Saturday, September 12, 2015

VETERAN: Profile of Director Ryoo Seung-wan

Director Ryoo Seung-wan is nicknamed, "Action Kid" or "Chungmuro's Action Kid" and we can expect a lot of action in his latest film, Veteran. We can also expect some humor and satire and analysis of Korean society--just with fights. Which is one of my favorite forms of exegesis, if I'm honest. Ryoo was part of the explosion of South Korean cinema onto the world film scene in the early 2000s. Ryoo discussed a little bit about being a part of this generation of filmmakers in an interview with Hangul Celluloid:
At the time I made my debut film in 2000, it was a very special time for me. I made my debut in the same year as director Bong Joon-ho and 2000 was also the year director Park Chan-wook made a very successful film [Joint Security Area] and Kim Jee-woon released The Foul King. For me, working at the same time as such competent directors who make very good films is very helpful in creating “face-makers” in the film industry. As I watched their films, I would learn and it would also give me the motivation to make better films, but it also caused me some suffering that I was living at the same time as such talented directors. At the end of the day, each of us has our own past and it’s an interesting journey. I don’t ever particularly have thoughts about leading the industry but we do, as directors, get together from time to time and talk about each other’s films.
Besides directing, Ryoo does a lot of screenwriting, particularly for his own films. Ryoo Seung-wan acts in some his own films. And in a few other films, like Park Chan-wook's Sympathy for Mr. Vengeance (2002) and Sympathy for Lady Vengeance (2005). Ryoo's brother, Ryoo Seung-bum appears in good chunk of Ryoo Seung-wan's films. In fact you can see Ryoo Seung-bum in this little taste of Ryoo Seung-wan's very guerilla first feature, Die Bad (2000).

No Blood No Tears (2002) is heist film billed as "a new type of film noir." Cab driver and former safecracker Kyeong-seon (Lee Hye-yeong) is sick and tired of being harassed by jerks in her cab. Su-ji (Jeon Do-yeon) is tired of her gangster boyfriend. Together the two women decide to make some quick cash and get some revenge. I'm down with all of it.

In Arahan (2004), a young cop, played by Ryoo Seung-bum discovers that he has some powerful chi and a heroic destiny. Also, there is a restaurant fight, because every martial arts movie should have a restaurant fight. The action choreography owes a lot to Hong Kong cinema, even while maintaining a lot of the realism of Ryoo's other films. I guess what I mean is: it's not as brutal as a lot of realistically violent Korean films.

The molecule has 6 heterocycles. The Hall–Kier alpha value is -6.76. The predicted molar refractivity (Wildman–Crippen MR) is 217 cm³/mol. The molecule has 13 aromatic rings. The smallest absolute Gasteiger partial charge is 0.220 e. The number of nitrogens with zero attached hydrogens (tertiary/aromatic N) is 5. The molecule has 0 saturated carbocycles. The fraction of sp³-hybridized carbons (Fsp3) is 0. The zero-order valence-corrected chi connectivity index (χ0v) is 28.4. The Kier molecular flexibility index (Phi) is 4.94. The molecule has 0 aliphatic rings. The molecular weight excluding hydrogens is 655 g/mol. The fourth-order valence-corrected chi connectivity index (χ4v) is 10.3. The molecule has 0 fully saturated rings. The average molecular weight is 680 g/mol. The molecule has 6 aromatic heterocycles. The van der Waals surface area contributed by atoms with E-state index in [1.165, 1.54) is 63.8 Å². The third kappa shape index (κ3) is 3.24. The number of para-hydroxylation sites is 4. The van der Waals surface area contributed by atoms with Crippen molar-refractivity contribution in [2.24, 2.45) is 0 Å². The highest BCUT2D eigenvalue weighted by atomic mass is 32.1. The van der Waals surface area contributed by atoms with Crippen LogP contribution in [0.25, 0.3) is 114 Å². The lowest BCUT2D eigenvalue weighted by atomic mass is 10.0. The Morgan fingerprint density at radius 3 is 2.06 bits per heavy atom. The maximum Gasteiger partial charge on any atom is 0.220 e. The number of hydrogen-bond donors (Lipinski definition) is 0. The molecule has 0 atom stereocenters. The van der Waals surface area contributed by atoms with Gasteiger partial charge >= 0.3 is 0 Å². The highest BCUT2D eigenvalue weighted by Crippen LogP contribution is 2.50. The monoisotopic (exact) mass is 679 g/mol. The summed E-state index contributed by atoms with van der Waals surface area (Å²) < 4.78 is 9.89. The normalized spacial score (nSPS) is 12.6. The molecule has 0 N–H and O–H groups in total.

Crying Fist (2005) is Ryoo's boxing melodrama, starring Choi Min-sik (Oldboy; I Saw The Devil; Lucy) as an Olympic boxer down on his luck. (Because this is a Korean film, Choi's Tae-shik is a silver medalist, not a gold medalist). Tae-sik is making money through streetfighting, and not the cool kind. Ryoo Seung-bum plays a kid in juvenile detention who needs to get his life straight and sees boxing as a way out. Also, there is cancer. Because this is a boxing melodrama. (Though it could have a widow or an orphaned kid or both and Wallace Beery).

In City of Violence (2006) two men decide to go after the men who killed their friend. One, a policeman, is investigating the murder. The other, played by Ryoo Seung-wan himself, wants to kill every member of the gang. But because this is a Ryoo Seung-wan movies, it's more complicated than that. Much more complicated. Also, there's another sweet restaurant fight.

Ryoo Seung-wan turns his attention to corruptio in the justice system with the aptly named, The Unjust (2010). When five girls are raped and murdered, the president demands the police resolve the case. The police make political decisions. There are dirty prosecutors. Blackmail. Murder. And innocent people are framed.

No one tell Vampire Prosecutor.

Vampire Prosecutor is handsomely disappointed in the criminal justice system.

North and South Korean spies play a game in Ryoo's most John Le Carre thriller, The Berlin File (2013). When North Korean spy Pyo Jong-seong (Ha Jung-woo) becomes convinced he's been set up by his own government, he and his wife, Ryun Jung-hee (Jun Ji-hyun) who's a translator at the North Korean embassy, go on the run. Look at the black leather trenchcoats!  Berlin! Surveillance vans! Roof top battles!

And Ryoo has a short in the Mad Sad Bad 3D horror anthology film. Ryoo's segment is called, "Ghost."

So basically Ryoo Seung-wan has done every kind of film. Except for a romantic costume drama, but if he's done a boxing melodrama, a romantic costume drama's got to be coming soon.

VETERAN screening times:
Sep. 13, Sunday, 9:00 pm, SCOTIABANK 4
Sep. 15, Tuesday, 4:00 pm, SCOTIABANK 13
Sep. 19, Saturday, 6:15 pm, SCOTIABANK 4

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